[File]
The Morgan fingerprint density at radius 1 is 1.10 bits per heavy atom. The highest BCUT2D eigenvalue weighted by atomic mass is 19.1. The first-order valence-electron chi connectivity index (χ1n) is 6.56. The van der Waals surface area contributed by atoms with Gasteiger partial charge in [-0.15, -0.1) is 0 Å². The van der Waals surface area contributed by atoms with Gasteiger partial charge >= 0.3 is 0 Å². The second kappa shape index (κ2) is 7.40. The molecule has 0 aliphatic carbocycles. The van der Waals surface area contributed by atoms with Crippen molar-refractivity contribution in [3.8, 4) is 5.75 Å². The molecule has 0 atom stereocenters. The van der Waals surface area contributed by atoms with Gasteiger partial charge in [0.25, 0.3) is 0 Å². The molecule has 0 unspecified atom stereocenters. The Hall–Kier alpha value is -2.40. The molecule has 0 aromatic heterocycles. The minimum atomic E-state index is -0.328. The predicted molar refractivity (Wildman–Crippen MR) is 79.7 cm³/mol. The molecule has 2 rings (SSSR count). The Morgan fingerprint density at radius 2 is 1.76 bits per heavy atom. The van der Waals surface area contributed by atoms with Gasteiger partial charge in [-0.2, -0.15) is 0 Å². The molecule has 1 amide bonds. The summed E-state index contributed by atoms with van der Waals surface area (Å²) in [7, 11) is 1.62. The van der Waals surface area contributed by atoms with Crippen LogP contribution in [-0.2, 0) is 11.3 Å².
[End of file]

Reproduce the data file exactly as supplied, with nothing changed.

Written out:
The Morgan fingerprint density at radius 1 is 1.10 bits per heavy atom. The highest BCUT2D eigenvalue weighted by atomic mass is 19.1. The first-order valence-electron chi connectivity index (χ1n) is 6.56. The van der Waals surface area contributed by atoms with Gasteiger partial charge in [-0.15, -0.1) is 0 Å². The van der Waals surface area contributed by atoms with Gasteiger partial charge >= 0.3 is 0 Å². The second kappa shape index (κ2) is 7.40. The molecule has 0 aliphatic carbocycles. The van der Waals surface area contributed by atoms with Crippen molar-refractivity contribution in [3.8, 4) is 5.75 Å². The molecule has 0 atom stereocenters. The van der Waals surface area contributed by atoms with Gasteiger partial charge in [0.25, 0.3) is 0 Å². The molecule has 0 unspecified atom stereocenters. The Hall–Kier alpha value is -2.40. The molecule has 0 aromatic heterocycles. The minimum atomic E-state index is -0.328. The predicted molar refractivity (Wildman–Crippen MR) is 79.7 cm³/mol. The molecule has 2 rings (SSSR count). The Morgan fingerprint density at radius 2 is 1.76 bits per heavy atom. The van der Waals surface area contributed by atoms with Gasteiger partial charge in [-0.2, -0.15) is 0 Å². The molecule has 1 amide bonds. The summed E-state index contributed by atoms with van der Waals surface area (Å²) in [7, 11) is 1.62. The van der Waals surface area contributed by atoms with Crippen LogP contribution in [-0.2, 0) is 11.3 Å².